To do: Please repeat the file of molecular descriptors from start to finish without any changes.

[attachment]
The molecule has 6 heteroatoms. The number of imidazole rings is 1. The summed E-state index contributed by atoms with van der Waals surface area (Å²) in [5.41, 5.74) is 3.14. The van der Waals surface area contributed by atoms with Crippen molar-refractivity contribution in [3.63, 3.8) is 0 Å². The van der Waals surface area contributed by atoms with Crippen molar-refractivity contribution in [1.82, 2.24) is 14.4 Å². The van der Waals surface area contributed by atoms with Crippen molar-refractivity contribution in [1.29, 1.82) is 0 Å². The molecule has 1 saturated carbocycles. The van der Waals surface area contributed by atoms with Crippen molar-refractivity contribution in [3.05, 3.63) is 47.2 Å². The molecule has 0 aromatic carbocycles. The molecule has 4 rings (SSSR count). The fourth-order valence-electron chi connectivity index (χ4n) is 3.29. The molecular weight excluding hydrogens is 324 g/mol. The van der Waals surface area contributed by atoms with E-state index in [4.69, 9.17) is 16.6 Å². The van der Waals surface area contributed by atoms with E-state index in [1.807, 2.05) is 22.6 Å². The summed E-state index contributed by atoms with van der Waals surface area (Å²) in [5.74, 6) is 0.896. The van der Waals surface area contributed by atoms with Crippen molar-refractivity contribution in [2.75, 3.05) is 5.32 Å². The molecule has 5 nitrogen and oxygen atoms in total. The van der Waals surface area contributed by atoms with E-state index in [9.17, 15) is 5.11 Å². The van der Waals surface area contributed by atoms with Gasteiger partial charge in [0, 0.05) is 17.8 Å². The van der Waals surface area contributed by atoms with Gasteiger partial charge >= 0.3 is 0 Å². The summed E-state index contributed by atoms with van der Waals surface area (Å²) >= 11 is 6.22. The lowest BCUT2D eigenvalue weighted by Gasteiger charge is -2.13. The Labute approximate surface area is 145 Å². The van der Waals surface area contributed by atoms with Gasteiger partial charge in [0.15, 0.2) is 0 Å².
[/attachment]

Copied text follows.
The molecule has 6 heteroatoms. The number of imidazole rings is 1. The summed E-state index contributed by atoms with van der Waals surface area (Å²) in [5.41, 5.74) is 3.14. The van der Waals surface area contributed by atoms with Crippen molar-refractivity contribution in [3.63, 3.8) is 0 Å². The van der Waals surface area contributed by atoms with Crippen molar-refractivity contribution in [1.82, 2.24) is 14.4 Å². The van der Waals surface area contributed by atoms with Crippen molar-refractivity contribution in [1.29, 1.82) is 0 Å². The molecule has 1 saturated carbocycles. The van der Waals surface area contributed by atoms with Crippen molar-refractivity contribution in [3.05, 3.63) is 47.2 Å². The molecule has 0 aromatic carbocycles. The molecule has 4 rings (SSSR count). The fourth-order valence-electron chi connectivity index (χ4n) is 3.29. The molecular weight excluding hydrogens is 324 g/mol. The van der Waals surface area contributed by atoms with E-state index in [4.69, 9.17) is 16.6 Å². The van der Waals surface area contributed by atoms with E-state index in [1.807, 2.05) is 22.6 Å². The summed E-state index contributed by atoms with van der Waals surface area (Å²) in [5.74, 6) is 0.896. The van der Waals surface area contributed by atoms with Crippen molar-refractivity contribution in [2.75, 3.05) is 5.32 Å². The molecule has 5 nitrogen and oxygen atoms in total. The van der Waals surface area contributed by atoms with E-state index in [9.17, 15) is 5.11 Å². The van der Waals surface area contributed by atoms with Gasteiger partial charge in [0, 0.05) is 17.8 Å². The van der Waals surface area contributed by atoms with Gasteiger partial charge >= 0.3 is 0 Å². The summed E-state index contributed by atoms with van der Waals surface area (Å²) >= 11 is 6.22. The lowest BCUT2D eigenvalue weighted by Gasteiger charge is -2.13. The Labute approximate surface area is 145 Å². The van der Waals surface area contributed by atoms with Gasteiger partial charge in [0.15, 0.2) is 0 Å².